NSAC's Blog

Lawsuit to Restrict Antibiotic Use in Industrial Animal Production

May 27, 2011

On Wednesday, May 25, NSAC members the Food Animal Concerns Trust and the Union of Concerned Scientists joined the Center for Science in the Public Interest, the Natural Resources Defense Council, and Public Citizen in a lawsuit to compel the federal Food & Drug Administration (FDA) to respond to citizen petitions requesting that FDA take action to limit the use of antibiotics in the production of livestock and poultry.  The petitions, filed in 1999 and 2005, asked the FDA to restrict the use of antibiotics important to human medicine from being used to treat animals that are not sick.

Some 80 percent of antibiotics used in the US are given to animals.  Many antibiotics used to treat human diseases and infections are routinely provided in animal feed or water at industrial food animal production systems, not to treat sick animals, but to offset for the stressful, unsanitary, crowded conditions or to promote growth.  This non-therapeutic antibiotic use can give rise to antibiotic resistance in bacteria that infect people.  As result, the antibiotics can lose their effectiveness in treating humans.  A recent report by the Union of Concerned Scientists, Market Forces provides a clear discussion of this issue.

The American Academy of Pediatrics, Centers for Disease Control and Prevention, Institute of Medicine of the National Academy of Sciences, US Department of Agriculture (USDA), World Health Organization and others have identified the routine use of antibiotics in livestock for non-therapeutic purposes as a significant contributor to the rapid proliferation of antibiotic-resistant bacteria in both animals and humans.  In response to this research, the American Medical Association, World Health Organization, Institute of Medicine of the National Academy of Sciences, and hundreds of other organizations have recommended that livestock producers be prohibited from using medically important antibiotics for non-therapeutic purposes.  Many nations, including all 27 member states of the European Union, already have taken action on these recommendations.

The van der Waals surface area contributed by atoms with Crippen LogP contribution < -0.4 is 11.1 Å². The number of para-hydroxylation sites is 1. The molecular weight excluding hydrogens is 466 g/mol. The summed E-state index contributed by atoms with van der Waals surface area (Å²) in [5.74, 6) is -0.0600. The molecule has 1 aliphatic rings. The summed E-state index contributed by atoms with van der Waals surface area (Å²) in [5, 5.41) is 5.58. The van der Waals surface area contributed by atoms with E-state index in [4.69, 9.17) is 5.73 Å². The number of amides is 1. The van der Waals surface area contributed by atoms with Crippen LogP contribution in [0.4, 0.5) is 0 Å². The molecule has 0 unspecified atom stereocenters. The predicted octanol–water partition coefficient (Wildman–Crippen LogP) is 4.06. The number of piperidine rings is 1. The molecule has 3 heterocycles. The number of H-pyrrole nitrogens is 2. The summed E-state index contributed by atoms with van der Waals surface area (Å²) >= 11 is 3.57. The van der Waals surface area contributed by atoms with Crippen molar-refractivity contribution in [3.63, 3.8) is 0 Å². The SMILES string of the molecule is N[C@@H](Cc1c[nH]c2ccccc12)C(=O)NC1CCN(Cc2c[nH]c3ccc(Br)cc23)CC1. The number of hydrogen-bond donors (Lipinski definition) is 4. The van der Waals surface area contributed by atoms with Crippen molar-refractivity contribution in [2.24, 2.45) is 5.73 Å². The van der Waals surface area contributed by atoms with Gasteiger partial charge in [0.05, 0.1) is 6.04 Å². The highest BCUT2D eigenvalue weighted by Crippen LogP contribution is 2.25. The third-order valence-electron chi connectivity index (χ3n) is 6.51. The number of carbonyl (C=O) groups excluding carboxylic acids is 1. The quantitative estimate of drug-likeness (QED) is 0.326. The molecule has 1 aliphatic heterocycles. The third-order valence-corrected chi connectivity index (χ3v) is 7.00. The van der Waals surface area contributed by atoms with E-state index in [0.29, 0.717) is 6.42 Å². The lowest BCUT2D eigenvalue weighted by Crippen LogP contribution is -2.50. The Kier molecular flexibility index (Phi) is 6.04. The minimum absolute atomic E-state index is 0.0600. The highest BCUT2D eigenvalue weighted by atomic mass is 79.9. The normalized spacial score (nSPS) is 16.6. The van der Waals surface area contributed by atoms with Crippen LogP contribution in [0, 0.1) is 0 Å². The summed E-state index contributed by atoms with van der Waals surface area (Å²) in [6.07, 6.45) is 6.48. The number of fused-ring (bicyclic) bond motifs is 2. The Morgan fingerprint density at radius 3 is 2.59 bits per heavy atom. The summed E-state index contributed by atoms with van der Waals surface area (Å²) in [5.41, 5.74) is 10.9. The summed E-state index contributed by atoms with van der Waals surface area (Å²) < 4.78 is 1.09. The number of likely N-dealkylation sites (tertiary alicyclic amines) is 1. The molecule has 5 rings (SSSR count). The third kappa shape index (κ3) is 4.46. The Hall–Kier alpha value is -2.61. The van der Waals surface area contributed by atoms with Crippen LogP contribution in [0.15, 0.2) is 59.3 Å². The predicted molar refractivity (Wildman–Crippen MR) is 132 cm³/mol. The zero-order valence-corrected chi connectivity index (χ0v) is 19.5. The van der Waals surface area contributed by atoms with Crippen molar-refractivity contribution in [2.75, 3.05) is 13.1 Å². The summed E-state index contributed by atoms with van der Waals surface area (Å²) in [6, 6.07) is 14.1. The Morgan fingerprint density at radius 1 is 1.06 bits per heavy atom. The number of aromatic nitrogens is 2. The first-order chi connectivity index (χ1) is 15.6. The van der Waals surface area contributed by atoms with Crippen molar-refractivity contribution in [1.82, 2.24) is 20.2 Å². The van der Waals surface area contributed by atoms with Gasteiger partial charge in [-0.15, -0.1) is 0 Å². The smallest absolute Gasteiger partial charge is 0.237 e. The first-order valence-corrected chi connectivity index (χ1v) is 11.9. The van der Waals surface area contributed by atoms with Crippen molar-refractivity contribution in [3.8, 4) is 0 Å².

Representative Louise M. Slaughter (D-NY) has introduced legislation in Congress, the Preservation of Antibiotics for Medical Treatment Act of 2011 (H.R. 965), that would restrict antibiotic use in food-producing animals.  The Act would require that the Secretary of Health and Human Services deny new non-therapeutic uses of critical antimicrobial animal drugs in food animals unless the applicant demonstrates that it is reasonably certain that there would be no harm to human health due to the development of antimicrobial resistance.  The bill would also aid the FDA in phasing out existing unsafe non-therapeutic uses of medically important antibiotics.  The Act defines “critical antimicrobial animal drug” as a drug intended for use in food-producing animals that contains specified antibiotics or other drugs used in humans to treat or prevent disease or infection caused by microorganisms.”  NSAC has joined 378 health, agriculture, environment, animal protection, religious, and other interest groups on a Market Forces endorsing this legislation.

Categories: Conservation, Energy & Environment, Food Safety, General Interest

One response to “Lawsuit to Restrict Antibiotic Use in Industrial Animal Production”

  1. Tom Connor says:

    The FDA is being sued to take action; understood. The agency presumably opposes the plaintiff’s demand for action. Is this their position? On what grounds will they be defending their position?
    To know the answers to these questions might very well suggest a course of grassroots action(s) to move the FDA forward.